K. Popper - Logic scientific discovery
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K. Popper - Logic scientific discovery

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concept of simplicity turns out to be indeed
partly aesthetic and partly practical. Thus the following comment by
Schlick (cf. section 42) applies to the conventionalist concept of sim-
plicity, but not to mine: ‘It is certain that one can only define the
concept of simplicity by a convention which must always be arbi-
trary.’1 It is curious that conventionalists themselves have overlooked
the conventional character of their own fundamental concept—that of
simplicity. That they must have overlooked it is clear, for otherwise they
would have noticed that their appeal to simplicity could never save
them from arbitrariness, once they had chosen the way of arbitrary
convention.

From my point of view, a system must be described as complex in the
highest degree if, in accordance with conventionalist practice, one holds
fast to it as a system established forever which one is determined to
rescue, whenever it is in danger, by the introduction of auxiliary
hypotheses. For the degree of falsifiability of a system thus protected is
equal to zero. Thus we are led back, by our concept of simplicity, to the
methodological rules of section 20; and especially also to that rule or
principle which restrains us from indulgence in ad hoc hypotheses and
auxiliary hypotheses: to the principle of parsimony in the use of
hypotheses.

Addendum, 1972

In this chapter I have tried to show how far degrees of simplicity can be
identified with degrees of testability. Nothing depends on the word
‘simplicity’: I never quarrel about words, and I did not seek to reveal
the essence of simplicity. What I attempted was merely this:

Some great scientists and philosophers have made assertions about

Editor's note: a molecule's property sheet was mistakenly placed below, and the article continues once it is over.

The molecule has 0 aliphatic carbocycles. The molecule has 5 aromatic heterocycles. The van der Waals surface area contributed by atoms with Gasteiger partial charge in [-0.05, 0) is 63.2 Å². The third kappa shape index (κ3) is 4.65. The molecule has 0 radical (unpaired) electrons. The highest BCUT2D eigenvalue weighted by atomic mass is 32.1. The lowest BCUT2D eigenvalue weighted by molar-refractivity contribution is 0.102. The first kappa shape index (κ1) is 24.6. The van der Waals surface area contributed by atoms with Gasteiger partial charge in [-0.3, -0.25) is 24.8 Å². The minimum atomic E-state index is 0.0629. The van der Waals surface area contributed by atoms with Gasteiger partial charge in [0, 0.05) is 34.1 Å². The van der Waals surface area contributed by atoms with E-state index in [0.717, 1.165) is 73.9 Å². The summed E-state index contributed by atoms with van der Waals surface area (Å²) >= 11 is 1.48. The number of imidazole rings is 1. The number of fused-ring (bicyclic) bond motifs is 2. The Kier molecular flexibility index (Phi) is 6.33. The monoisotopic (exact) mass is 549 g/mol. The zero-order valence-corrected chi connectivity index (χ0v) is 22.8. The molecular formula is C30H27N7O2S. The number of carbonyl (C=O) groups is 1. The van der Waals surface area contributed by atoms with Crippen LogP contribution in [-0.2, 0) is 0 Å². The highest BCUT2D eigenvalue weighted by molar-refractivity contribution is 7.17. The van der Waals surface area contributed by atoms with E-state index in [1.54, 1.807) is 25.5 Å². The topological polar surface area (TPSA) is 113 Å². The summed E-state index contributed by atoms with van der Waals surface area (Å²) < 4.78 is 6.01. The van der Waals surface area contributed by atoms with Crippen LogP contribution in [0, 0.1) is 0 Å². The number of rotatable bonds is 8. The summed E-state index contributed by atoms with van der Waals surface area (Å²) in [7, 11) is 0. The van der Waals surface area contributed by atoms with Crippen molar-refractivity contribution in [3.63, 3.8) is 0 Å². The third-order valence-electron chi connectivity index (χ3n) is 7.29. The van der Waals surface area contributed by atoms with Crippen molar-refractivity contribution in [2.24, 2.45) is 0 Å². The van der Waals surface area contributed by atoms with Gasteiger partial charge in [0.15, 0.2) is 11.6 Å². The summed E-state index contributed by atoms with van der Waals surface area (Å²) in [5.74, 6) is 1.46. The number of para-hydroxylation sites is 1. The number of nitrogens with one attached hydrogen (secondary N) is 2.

simplicity and its value for science. I suggested that some of these

1 Schlick, ibid., p. 148.

simplicity 131

assertions can be better understood if we assume that when speaking
about simplicity they sometimes had testability in mind. This eluci-
dates even some of Poincaré’s examples, though it clashes with his views.

Today I should stress two further points: (1) We can compare theor-
ies with respect to testability only if at least some of the problems they are
supposed to solve coincide. (2) Ad hoc hypotheses cannot be compared
in this way.

some structural components of a theory of experience132

8
PROBABILITY

In this chapter I shall only deal with the probability of events and the
problems it raises. They arise in connection with the theory of games
of chance, and with the probabilistic laws of physics. I shall leave the
problems of what may be called the probability of hypotheses—such ques-
tions as whether a frequently tested hypothesis is more probable than
one which has been little tested—to be discussed in sections 79 to 85
under the title of ‘Corroboration’.

Ideas involving the theory of probability play a decisive part in mod-
ern physics. Yet we still lack a satisfactory, consistent definition of
probability; or, what amounts to much the same, we still lack a satisfac-
tory axiomatic system for the calculus of probability. The relations
between probability and experience are also still in need of clarifica-
tion. In investigating this problem we shall discover what will at first
seem an almost insuperable objection to my methodological views. For
although probability statements play such a vitally important rôle in
empirical science, they turn out to be in principle impervious to strict
falsification. Yet this very stumbling block will become a touchstone
upon which to test my theory, in order to find out what it is worth.

Thus we are confronted with two tasks. The first is to provide new founda-
tions for the calculus of probability. This I shall try to do by developing the
theory of probability as a frequency theory, along the lines followed by

Richard von Mises, but without the use of what he calls the ‘axiom of
convergence’ (or ‘limit axiom’), and with a somewhat weakened